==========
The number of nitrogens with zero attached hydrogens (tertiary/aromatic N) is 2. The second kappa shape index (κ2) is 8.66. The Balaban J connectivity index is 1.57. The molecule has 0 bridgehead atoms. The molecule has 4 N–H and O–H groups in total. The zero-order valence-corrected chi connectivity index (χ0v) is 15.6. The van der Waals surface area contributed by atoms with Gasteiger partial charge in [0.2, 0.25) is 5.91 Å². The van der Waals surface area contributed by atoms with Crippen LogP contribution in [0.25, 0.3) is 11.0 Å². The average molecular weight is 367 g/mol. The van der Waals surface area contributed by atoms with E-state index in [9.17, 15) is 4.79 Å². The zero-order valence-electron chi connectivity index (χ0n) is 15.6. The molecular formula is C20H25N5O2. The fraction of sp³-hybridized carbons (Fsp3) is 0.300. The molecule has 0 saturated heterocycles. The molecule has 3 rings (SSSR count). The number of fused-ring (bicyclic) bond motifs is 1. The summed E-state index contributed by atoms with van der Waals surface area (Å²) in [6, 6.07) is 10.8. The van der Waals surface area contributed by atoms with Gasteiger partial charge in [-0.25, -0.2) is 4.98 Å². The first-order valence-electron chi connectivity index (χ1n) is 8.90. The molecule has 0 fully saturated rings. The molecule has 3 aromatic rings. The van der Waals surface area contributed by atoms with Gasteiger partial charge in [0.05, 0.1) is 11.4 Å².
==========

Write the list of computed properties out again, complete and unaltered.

The number of nitrogens with zero attached hydrogens (tertiary/aromatic N) is 2. The second kappa shape index (κ2) is 8.66. The Balaban J connectivity index is 1.57. The molecule has 0 bridgehead atoms. The molecule has 4 N–H and O–H groups in total. The zero-order valence-corrected chi connectivity index (χ0v) is 15.6. The van der Waals surface area contributed by atoms with Gasteiger partial charge in [0.2, 0.25) is 5.91 Å². The van der Waals surface area contributed by atoms with Crippen LogP contribution in [0.25, 0.3) is 11.0 Å². The average molecular weight is 367 g/mol. The van der Waals surface area contributed by atoms with E-state index in [9.17, 15) is 4.79 Å². The zero-order valence-electron chi connectivity index (χ0n) is 15.6. The molecular formula is C20H25N5O2. The fraction of sp³-hybridized carbons (Fsp3) is 0.300. The molecule has 0 saturated heterocycles. The molecule has 3 rings (SSSR count). The number of fused-ring (bicyclic) bond motifs is 1. The summed E-state index contributed by atoms with van der Waals surface area (Å²) in [6, 6.07) is 10.8. The van der Waals surface area contributed by atoms with Gasteiger partial charge in [-0.25, -0.2) is 4.98 Å². The first-order valence-electron chi connectivity index (χ1n) is 8.90. The molecule has 0 fully saturated rings. The molecule has 3 aromatic rings. The van der Waals surface area contributed by atoms with Gasteiger partial charge in [0.05, 0.1) is 11.4 Å².